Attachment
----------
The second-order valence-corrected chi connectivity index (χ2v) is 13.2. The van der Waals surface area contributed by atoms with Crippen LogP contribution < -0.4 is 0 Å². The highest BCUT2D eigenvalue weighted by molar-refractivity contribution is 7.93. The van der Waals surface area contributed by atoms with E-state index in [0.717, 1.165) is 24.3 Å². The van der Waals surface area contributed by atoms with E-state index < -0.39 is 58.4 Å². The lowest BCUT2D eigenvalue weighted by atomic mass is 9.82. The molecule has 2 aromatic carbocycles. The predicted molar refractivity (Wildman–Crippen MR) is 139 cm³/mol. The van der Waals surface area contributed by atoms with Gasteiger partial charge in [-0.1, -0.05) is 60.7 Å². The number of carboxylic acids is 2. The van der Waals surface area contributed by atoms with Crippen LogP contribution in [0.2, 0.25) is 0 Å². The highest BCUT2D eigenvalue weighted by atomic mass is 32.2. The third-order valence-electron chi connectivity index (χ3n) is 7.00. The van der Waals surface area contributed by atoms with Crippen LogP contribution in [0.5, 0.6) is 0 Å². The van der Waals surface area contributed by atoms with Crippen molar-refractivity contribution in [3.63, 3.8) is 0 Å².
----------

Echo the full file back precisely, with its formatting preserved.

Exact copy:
The second-order valence-corrected chi connectivity index (χ2v) is 13.2. The van der Waals surface area contributed by atoms with Crippen LogP contribution < -0.4 is 0 Å². The highest BCUT2D eigenvalue weighted by molar-refractivity contribution is 7.93. The van der Waals surface area contributed by atoms with E-state index in [0.717, 1.165) is 24.3 Å². The van der Waals surface area contributed by atoms with E-state index < -0.39 is 58.4 Å². The lowest BCUT2D eigenvalue weighted by atomic mass is 9.82. The molecule has 2 aromatic carbocycles. The predicted molar refractivity (Wildman–Crippen MR) is 139 cm³/mol. The van der Waals surface area contributed by atoms with Gasteiger partial charge in [-0.1, -0.05) is 60.7 Å². The number of carboxylic acids is 2. The van der Waals surface area contributed by atoms with Crippen LogP contribution in [0.2, 0.25) is 0 Å². The highest BCUT2D eigenvalue weighted by atomic mass is 32.2. The third-order valence-electron chi connectivity index (χ3n) is 7.00. The van der Waals surface area contributed by atoms with Crippen LogP contribution in [0.5, 0.6) is 0 Å². The van der Waals surface area contributed by atoms with Crippen molar-refractivity contribution in [3.63, 3.8) is 0 Å².